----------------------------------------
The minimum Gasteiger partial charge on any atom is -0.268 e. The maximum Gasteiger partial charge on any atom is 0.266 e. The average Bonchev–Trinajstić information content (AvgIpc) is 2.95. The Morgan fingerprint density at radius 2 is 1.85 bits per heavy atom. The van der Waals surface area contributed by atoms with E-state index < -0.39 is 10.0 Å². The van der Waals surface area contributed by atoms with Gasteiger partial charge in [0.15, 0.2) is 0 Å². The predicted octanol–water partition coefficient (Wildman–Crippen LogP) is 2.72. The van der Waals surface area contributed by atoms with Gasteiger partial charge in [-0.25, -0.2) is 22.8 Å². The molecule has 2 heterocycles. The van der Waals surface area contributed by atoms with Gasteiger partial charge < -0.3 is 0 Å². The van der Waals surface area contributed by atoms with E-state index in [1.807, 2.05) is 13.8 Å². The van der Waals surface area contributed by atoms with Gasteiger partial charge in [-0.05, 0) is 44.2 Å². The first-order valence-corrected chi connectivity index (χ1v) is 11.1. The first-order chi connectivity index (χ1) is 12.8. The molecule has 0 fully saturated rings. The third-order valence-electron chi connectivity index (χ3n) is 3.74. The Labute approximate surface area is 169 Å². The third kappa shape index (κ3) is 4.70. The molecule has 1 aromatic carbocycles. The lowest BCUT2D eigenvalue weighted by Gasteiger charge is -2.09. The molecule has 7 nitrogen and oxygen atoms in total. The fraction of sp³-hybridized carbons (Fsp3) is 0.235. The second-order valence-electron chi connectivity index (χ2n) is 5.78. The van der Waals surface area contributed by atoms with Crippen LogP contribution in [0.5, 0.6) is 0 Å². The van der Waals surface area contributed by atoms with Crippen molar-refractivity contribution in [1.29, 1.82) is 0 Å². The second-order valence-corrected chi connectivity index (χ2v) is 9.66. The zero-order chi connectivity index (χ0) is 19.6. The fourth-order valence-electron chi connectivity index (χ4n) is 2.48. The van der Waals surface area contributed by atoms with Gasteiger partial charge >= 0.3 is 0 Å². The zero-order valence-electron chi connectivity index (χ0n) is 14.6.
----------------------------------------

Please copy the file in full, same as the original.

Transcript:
The minimum Gasteiger partial charge on any atom is -0.268 e. The maximum Gasteiger partial charge on any atom is 0.266 e. The average Bonchev–Trinajstić information content (AvgIpc) is 2.95. The Morgan fingerprint density at radius 2 is 1.85 bits per heavy atom. The van der Waals surface area contributed by atoms with E-state index < -0.39 is 10.0 Å². The van der Waals surface area contributed by atoms with Gasteiger partial charge in [0.15, 0.2) is 0 Å². The predicted octanol–water partition coefficient (Wildman–Crippen LogP) is 2.72. The van der Waals surface area contributed by atoms with Gasteiger partial charge in [-0.25, -0.2) is 22.8 Å². The molecule has 2 heterocycles. The van der Waals surface area contributed by atoms with Gasteiger partial charge < -0.3 is 0 Å². The van der Waals surface area contributed by atoms with E-state index in [1.807, 2.05) is 13.8 Å². The van der Waals surface area contributed by atoms with Gasteiger partial charge in [-0.05, 0) is 44.2 Å². The first-order valence-corrected chi connectivity index (χ1v) is 11.1. The first-order chi connectivity index (χ1) is 12.8. The molecule has 0 fully saturated rings. The third-order valence-electron chi connectivity index (χ3n) is 3.74. The Labute approximate surface area is 169 Å². The third kappa shape index (κ3) is 4.70. The molecule has 1 aromatic carbocycles. The lowest BCUT2D eigenvalue weighted by Gasteiger charge is -2.09. The molecule has 7 nitrogen and oxygen atoms in total. The fraction of sp³-hybridized carbons (Fsp3) is 0.235. The second-order valence-electron chi connectivity index (χ2n) is 5.78. The van der Waals surface area contributed by atoms with Crippen LogP contribution in [0.5, 0.6) is 0 Å². The van der Waals surface area contributed by atoms with Crippen molar-refractivity contribution in [1.29, 1.82) is 0 Å². The second-order valence-corrected chi connectivity index (χ2v) is 9.66. The zero-order chi connectivity index (χ0) is 19.6. The fourth-order valence-electron chi connectivity index (χ4n) is 2.48. The van der Waals surface area contributed by atoms with Gasteiger partial charge >= 0.3 is 0 Å². The zero-order valence-electron chi connectivity index (χ0n) is 14.6.